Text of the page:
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Dr. Beth Jonas will be awarded the 2015 Distinguished Fellowship Program Director Award

September 4, 2015

Dr. Beth Jonas, our Program Director for the Rheumatology Fellowship, founding member of the Carolina Fellows Collaborative, and 2014 awardee of the ACR’s Clinician Scholar Educator Award, will be awarded the 2015 Distinguished Fellowship Program Director Award. This Award of Distinction will be presented during the Opening Ceremonies.

Drs. Jordan, Callahan, and Loeser awarded 5 year, $6.7 million grant from NIAMS for a pragmatic clinical trial of Weight loss and Exercise for Communities with Arthritis in North Carolina (“WE-CAN”)

August 27, 2015

Drs. Jordan, Callahan, and Loeser awarded 5 year, $6.7 million grant from NIAMS for a pragmatic clinical trial of Weight loss and Exercise for Communities with Arthritis in North Carolina (“WE-CAN”). NIH’s National Institute of Arthritis and Musculoskeletal and Skin Diseases announced that UNC will be part of a multi-center U01 study including Wake Forest … Read more

Dr. Allen leads new study on Pain Coping Skills Training for African Americans with Osteoarthritis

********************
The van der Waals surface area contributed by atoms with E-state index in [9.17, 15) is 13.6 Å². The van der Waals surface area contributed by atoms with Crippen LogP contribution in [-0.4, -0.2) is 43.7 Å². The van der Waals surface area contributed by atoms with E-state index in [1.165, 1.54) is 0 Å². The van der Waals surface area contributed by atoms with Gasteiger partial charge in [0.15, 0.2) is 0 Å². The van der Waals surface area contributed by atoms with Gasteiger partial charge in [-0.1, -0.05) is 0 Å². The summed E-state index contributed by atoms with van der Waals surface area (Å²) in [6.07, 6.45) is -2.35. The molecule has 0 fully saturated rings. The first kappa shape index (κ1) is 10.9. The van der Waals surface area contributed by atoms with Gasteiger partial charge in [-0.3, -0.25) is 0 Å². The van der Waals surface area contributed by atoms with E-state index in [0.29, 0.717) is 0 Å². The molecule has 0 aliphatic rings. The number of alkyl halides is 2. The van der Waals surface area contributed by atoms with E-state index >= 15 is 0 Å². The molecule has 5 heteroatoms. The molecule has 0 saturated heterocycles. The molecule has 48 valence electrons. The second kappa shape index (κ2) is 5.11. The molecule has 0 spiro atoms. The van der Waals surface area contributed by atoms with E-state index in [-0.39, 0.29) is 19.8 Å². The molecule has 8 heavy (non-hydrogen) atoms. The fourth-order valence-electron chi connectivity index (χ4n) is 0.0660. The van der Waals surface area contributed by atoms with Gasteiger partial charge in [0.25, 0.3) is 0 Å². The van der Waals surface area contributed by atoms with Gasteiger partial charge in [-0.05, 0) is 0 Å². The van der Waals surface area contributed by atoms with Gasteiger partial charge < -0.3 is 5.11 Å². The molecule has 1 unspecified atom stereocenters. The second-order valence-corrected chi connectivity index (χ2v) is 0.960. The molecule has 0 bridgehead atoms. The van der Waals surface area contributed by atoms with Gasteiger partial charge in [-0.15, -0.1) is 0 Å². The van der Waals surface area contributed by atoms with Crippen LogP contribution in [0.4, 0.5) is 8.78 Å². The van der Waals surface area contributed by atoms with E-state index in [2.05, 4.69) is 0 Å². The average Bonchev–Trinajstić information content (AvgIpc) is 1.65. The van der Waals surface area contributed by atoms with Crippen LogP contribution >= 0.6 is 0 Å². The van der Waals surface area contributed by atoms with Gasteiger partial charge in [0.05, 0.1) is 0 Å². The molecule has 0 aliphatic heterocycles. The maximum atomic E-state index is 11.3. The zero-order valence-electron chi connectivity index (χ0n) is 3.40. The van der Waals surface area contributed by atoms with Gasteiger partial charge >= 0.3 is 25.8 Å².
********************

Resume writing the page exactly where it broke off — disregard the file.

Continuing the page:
August 4, 2015

Osteoarthritis (OA) is a leading cause of pain and disability among adults in general, but African Americans experience a disproportionate burden, including greater prevalence and more severe symptoms and functional limitations. Emerging data suggest that pain Coping Skills Training (CST) programs may help to reduce racial disparities in OA symptom severity. A new study, led … Read more

UNC Rheumatology Clinic Nurse Receives Award

June 17, 2015

Portsia Latta, NA, with the UNC Rheumatology Clinic, received a Plus People Award from UNC Healthcare. This honor is presented to UNC Healthcare employees for their outstanding performance and service. The Plus People Awards were established to recognize those who exemplify the characteristics of one or more of the pillars of Commitment to Caring. The … Read more

Dr. Kelli Allen leads Stepped Exercise Program for Knee Osteoarthritis (STEP-KOA)

April 20, 2015

Knee osteoarthritis (OA) is one of the most common chronic conditions and a leading cause of disability among veterans. Although exercise is known to improve pain, physical abilities, and other outcomes for patients who have knee OA, most individuals with this condition are physically inactive. Therefore there is a need to develop programs that will help veterans and others with knee OA to increase activity levels. Dr. Allen has been awarded a three-year grant to examine a stepped approach to helping veterans with knee OA to increase physical activity, with increasing levels of program intensity when needed for individual patients to meaningfully improve pain and physical function.